Looking at the Office of Open Government alone, at current funding levels no matter how hard the Director works, she is doomed to fail.  Continued meager resources and unclear responsibilities send a message that the D.C. government is more interested in the appearance of government transparency than in actual transparency.

  We doubt this is the result intended by then-Council Member Bowser when she introduced the Open Meetings Act in 2010 or when she later advocated placing the Office under BEGA’s administration to remedy the Mayor’s refusal to appoint a director. It is not what we hope the Council intended when it created the independent Office of Open Government with a mandate to improve government accountability by increasing public access to government records and meetings.

  We look forward to working with you to reach the point where the Office of Open Government can have a real, significant impact on District residents’ access to their government.  We ask this committee this year at least to assure by appropriation and by report language and other direction to the executive that the Office of Open Government has the mandate and resources needed, including:

  • An FY 2016 budget, separate from BEGA, that includes (in addition to the Director and the IT position now advertised) three attorneys and a paralegal so that existing and new tasks of oversight, training and violation review can be capably performed;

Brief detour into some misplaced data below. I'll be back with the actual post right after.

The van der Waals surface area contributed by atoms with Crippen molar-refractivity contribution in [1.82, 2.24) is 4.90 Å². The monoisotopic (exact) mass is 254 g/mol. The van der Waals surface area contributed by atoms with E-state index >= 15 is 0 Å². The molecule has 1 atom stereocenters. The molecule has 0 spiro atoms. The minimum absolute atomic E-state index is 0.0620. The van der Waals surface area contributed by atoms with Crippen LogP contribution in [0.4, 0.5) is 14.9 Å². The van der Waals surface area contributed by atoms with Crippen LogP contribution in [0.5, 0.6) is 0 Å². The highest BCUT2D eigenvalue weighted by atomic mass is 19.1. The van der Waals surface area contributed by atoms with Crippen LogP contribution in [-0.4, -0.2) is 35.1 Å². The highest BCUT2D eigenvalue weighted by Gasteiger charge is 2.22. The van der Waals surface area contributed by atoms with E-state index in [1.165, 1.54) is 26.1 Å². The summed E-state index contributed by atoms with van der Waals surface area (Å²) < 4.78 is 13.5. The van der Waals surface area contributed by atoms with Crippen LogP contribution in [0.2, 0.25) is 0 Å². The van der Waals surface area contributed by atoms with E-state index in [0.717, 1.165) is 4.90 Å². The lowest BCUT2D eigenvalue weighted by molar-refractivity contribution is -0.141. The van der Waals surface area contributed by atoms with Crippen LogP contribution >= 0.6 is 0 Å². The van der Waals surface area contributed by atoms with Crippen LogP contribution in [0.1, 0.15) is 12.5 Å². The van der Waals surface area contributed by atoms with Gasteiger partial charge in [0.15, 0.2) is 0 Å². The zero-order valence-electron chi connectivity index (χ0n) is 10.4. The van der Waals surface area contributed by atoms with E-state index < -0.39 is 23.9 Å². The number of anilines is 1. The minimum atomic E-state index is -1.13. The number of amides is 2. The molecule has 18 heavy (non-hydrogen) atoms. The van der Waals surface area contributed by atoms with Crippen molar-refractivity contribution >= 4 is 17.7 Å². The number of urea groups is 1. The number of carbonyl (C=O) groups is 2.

• Increased independence for the OOG via its own Annual Reporting to the Mayor and the Council;
  • Clear responsibility for D.C. FOI policy and implementation, including (until the statute is changed) direction that the Mayor delegate appeals to the Office; and

Expanded scope for leadership by the Office in emerging areas including open data.

[1] The Council in December 2010 enacted the Open Meetings Act, D.C. Code § 2-571, and created the Office to oversee it, D.C. Code § 2-591. When the Mayor did not appoint a director, then-Council Member Bowser in 2012, as part of comprehensive ethics and government accountability legislation, Law 19-24, placed the Office of Open Government within BEGA for administrative purposes so that a director would be appointed and work begin. In response to concerns voiced by the Coalition and others, the legislation emphasized the independence of the Office.  We were concerned also from the outset about the budget for the Office, and indeed its funding has been cut repeatedly and consists of the Director (only).